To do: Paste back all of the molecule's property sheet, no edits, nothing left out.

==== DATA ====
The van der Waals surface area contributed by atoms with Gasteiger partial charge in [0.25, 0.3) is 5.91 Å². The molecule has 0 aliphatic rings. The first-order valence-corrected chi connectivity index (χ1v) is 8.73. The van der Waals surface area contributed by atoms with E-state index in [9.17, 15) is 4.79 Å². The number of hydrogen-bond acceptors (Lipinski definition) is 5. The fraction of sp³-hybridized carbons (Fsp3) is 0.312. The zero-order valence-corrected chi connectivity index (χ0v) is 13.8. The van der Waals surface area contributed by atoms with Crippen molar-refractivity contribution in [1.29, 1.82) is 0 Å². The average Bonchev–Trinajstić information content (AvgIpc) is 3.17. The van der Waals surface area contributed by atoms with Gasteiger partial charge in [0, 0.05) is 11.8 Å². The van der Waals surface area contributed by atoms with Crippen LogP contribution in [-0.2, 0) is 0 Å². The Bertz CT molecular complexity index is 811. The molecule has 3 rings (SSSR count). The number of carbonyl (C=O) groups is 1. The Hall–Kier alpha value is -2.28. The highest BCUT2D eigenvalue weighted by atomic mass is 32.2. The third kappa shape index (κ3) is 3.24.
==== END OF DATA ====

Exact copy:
The van der Waals surface area contributed by atoms with Gasteiger partial charge in [0.25, 0.3) is 5.91 Å². The molecule has 0 aliphatic rings. The first-order valence-corrected chi connectivity index (χ1v) is 8.73. The van der Waals surface area contributed by atoms with E-state index in [9.17, 15) is 4.79 Å². The number of hydrogen-bond acceptors (Lipinski definition) is 5. The fraction of sp³-hybridized carbons (Fsp3) is 0.312. The zero-order valence-corrected chi connectivity index (χ0v) is 13.8. The van der Waals surface area contributed by atoms with Crippen molar-refractivity contribution in [1.29, 1.82) is 0 Å². The average Bonchev–Trinajstić information content (AvgIpc) is 3.17. The van der Waals surface area contributed by atoms with Gasteiger partial charge in [0, 0.05) is 11.8 Å². The van der Waals surface area contributed by atoms with Crippen LogP contribution in [-0.2, 0) is 0 Å². The Bertz CT molecular complexity index is 811. The molecule has 3 rings (SSSR count). The number of carbonyl (C=O) groups is 1. The Hall–Kier alpha value is -2.28. The highest BCUT2D eigenvalue weighted by atomic mass is 32.2. The third kappa shape index (κ3) is 3.24.